Recently, a team of scientists, including seven researchers from Russia, revealed the results of a study on the DNA of the ancient inhabitants of Siberia during the Upper Palaeolithic period. Scientists were able to obtain new data on the early stages of human settlement in various continents, including the Americas. The research confirmed that the first inhabitants of the Americas, the Paleo-Indians, arrived via Beringia, an isthmus between Siberia and Alaska that existed at that time. Scientists consider Altai Krai the genetic birthplace of the first Americans. Their ancestors settled in Siberia and eventually reached the Americas. Whilst the first Americans were thought to have a close genetic relationship with East Asia, until now, scientists weren’t able to determine exactly to which people of the Old World their genes could be most closely be associated with. Through the study, scientists were able to make new conclusions about the makeup of ancient Native Americans.
The team, led by Maanasa Raghavan of the University of Copenhagen, studied the genome of the ancient inhabitants of Siberia and compared these data with the genes of other peoples. They published their results in Nature. The researchers took a DNA sample from the 24,000-year-old skeleton of an ancient inhabitant of Siberia, discovered during excavations in 1928–58 in Usolsky Raion (Irkutsk Oblast), near Malta station. Now, it’s part of the State Hermitage Museum collection. Scientists conducted DNA sequencing on the remains and compared the data with the genomes of individuals belonging to 11 modern ethnic groups, four Eurasian groups (ancestors of modern Mari, Tajiks, Avars, and East Indians), as well as with the genome associated with Denisovans, a subspecies of Homo Sapiens discovered recently in the Altai Mountains. The results showed how the Karitiana, an indigenous people from Brazil, are genetically close to ancient Siberians.
From these results, the study concluded that genes typical of the people of West Eurasia came to the Americas earlier than previously believed… namely 24,000 years ago, during the Upper Palaeolithic period. Furthermore, the data revealed why Native Americans carry haplogroup X, a mitochondrial DNA haplogroup commonly occurring among the peoples of western Eurasia, but not found among East Asians. Lyudmila Osipova, co-author of the study and head of the Population Ethno-Genetics Laboratory at the Institute of Cytology and Genetics SB RAN, said, “The results refer to the early stages of peopling of the continents, particularly Siberia and the Americas. In addition, they have indirect links to the issues of race genesis, although scientists discuss the matter cautiously. However, the issue is biological in nature and deeply connected to the topic of adaptation of human populations and to their different living conditions in different climatic zones of the globe”.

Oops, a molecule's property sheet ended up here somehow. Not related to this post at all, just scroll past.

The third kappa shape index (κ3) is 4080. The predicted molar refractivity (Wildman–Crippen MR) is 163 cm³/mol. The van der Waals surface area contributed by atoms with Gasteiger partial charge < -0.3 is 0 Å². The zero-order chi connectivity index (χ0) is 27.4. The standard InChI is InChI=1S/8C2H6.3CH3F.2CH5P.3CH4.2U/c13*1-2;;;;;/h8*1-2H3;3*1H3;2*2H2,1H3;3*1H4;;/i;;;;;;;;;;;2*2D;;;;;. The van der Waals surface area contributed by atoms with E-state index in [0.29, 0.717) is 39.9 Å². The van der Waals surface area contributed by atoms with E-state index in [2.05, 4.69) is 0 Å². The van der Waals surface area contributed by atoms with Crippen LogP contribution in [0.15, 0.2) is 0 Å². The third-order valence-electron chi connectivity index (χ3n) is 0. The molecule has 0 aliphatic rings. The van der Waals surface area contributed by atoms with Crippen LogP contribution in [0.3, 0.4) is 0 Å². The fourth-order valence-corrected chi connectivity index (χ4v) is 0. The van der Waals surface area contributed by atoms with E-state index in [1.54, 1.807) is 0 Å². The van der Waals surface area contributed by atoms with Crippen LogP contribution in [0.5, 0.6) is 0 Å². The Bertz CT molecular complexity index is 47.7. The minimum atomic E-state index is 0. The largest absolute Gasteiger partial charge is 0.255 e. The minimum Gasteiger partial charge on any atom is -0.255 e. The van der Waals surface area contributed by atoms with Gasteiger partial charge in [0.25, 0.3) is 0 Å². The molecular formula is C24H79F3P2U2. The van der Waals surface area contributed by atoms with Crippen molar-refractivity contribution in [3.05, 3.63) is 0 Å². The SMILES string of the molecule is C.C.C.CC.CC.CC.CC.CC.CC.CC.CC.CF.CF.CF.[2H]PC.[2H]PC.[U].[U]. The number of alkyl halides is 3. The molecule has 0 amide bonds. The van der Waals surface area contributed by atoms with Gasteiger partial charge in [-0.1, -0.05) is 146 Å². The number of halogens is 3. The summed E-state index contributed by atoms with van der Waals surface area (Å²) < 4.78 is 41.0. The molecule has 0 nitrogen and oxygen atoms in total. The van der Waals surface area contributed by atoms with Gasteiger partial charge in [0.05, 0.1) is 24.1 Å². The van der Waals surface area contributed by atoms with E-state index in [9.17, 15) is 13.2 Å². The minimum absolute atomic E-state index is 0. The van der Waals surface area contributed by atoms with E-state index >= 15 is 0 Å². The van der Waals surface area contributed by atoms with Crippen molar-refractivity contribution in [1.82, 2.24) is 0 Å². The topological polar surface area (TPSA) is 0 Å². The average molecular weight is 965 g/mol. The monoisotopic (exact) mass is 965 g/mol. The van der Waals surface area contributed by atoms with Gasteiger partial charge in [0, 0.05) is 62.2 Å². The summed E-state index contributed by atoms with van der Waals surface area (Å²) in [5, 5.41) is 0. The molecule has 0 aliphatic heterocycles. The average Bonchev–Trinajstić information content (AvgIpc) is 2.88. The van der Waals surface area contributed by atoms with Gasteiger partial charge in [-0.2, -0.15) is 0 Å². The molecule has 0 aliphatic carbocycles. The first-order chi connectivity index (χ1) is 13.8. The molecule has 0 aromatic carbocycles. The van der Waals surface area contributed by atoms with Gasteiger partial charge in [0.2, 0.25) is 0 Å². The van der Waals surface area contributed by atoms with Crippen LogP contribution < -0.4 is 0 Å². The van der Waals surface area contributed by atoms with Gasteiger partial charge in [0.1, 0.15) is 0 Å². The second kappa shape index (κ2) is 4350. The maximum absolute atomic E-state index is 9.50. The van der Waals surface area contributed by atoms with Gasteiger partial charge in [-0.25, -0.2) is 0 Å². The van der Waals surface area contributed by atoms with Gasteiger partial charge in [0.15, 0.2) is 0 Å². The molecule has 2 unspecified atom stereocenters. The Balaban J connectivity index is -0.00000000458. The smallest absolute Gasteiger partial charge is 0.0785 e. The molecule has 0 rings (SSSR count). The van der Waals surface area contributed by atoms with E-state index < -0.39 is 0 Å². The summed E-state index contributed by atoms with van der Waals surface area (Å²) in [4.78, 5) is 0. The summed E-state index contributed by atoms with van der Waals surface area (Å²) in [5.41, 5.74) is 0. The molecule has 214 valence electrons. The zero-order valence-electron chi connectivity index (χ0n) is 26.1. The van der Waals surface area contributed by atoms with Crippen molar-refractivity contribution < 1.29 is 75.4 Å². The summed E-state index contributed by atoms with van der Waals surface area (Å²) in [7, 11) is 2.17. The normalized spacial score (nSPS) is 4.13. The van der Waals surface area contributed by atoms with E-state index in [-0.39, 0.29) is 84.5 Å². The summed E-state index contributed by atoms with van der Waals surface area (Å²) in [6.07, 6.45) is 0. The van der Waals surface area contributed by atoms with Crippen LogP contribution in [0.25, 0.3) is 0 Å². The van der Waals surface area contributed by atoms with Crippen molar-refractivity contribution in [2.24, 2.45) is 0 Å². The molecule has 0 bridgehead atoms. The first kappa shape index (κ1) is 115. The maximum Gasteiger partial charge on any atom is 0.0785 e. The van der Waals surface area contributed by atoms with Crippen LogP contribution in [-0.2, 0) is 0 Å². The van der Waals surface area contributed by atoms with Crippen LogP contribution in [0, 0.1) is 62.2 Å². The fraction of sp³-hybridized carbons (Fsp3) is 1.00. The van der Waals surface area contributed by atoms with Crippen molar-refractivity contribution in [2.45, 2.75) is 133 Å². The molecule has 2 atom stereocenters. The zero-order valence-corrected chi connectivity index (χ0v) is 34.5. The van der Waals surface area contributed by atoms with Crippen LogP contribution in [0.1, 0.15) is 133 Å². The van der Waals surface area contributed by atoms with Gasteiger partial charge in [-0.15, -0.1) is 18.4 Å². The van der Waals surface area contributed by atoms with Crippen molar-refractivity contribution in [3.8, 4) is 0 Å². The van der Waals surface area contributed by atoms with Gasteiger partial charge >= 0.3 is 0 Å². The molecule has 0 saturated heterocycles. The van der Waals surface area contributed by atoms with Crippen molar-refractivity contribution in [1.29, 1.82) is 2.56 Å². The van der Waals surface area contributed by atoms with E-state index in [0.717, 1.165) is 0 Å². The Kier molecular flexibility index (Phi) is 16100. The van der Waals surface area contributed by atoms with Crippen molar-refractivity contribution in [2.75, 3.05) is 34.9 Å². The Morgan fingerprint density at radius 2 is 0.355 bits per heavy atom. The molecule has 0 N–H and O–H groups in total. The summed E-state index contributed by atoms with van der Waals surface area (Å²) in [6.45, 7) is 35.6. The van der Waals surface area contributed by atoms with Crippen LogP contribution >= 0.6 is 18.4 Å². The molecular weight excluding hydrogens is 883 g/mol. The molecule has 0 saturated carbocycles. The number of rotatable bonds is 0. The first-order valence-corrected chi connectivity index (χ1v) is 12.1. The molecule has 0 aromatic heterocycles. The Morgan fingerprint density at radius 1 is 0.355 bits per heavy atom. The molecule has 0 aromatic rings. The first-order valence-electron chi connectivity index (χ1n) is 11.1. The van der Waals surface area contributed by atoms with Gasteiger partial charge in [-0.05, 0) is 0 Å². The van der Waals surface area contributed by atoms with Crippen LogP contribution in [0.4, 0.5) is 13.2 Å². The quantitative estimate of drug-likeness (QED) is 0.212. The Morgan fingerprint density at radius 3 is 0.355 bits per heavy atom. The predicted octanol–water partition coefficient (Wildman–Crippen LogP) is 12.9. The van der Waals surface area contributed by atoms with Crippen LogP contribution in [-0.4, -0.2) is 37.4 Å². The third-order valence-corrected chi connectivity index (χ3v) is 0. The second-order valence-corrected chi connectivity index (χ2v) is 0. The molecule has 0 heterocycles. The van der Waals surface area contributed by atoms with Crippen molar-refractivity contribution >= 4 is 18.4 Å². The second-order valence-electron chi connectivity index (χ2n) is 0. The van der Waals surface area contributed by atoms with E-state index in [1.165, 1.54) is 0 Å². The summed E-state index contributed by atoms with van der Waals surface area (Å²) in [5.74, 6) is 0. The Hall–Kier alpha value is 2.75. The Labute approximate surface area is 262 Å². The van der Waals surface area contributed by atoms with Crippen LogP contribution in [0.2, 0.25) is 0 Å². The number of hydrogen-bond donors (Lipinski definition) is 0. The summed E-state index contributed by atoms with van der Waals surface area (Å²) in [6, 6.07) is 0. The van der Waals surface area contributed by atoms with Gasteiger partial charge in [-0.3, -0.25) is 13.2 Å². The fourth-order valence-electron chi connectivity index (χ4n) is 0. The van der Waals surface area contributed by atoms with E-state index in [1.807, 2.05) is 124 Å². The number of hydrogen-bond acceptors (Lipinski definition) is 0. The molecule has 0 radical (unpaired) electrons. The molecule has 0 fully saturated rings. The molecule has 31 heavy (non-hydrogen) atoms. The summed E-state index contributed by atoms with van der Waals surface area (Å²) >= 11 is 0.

Osipova argued that despite the relatively good degree of research conducted by geneticists on the early peopling of our planet and the identification of early human migration patterns, life is more complicated than any taxonomy, saying, “The question is… ‘At what level of organisation were race genesis processes taking place… Homo sapiens, or, even at earlier stages?’ There are a lot of discoveries still to be made”. According to Osipova, the study confirms an earlier hypothesis about the origins of Native Americans, and provides a great deal of fundamental knowledge on lesser known aspects of migrations, including the movements of the people belonging to the European type towards the territory of Siberia in ancient times.
1 December 2013
Russia Behind the Headlines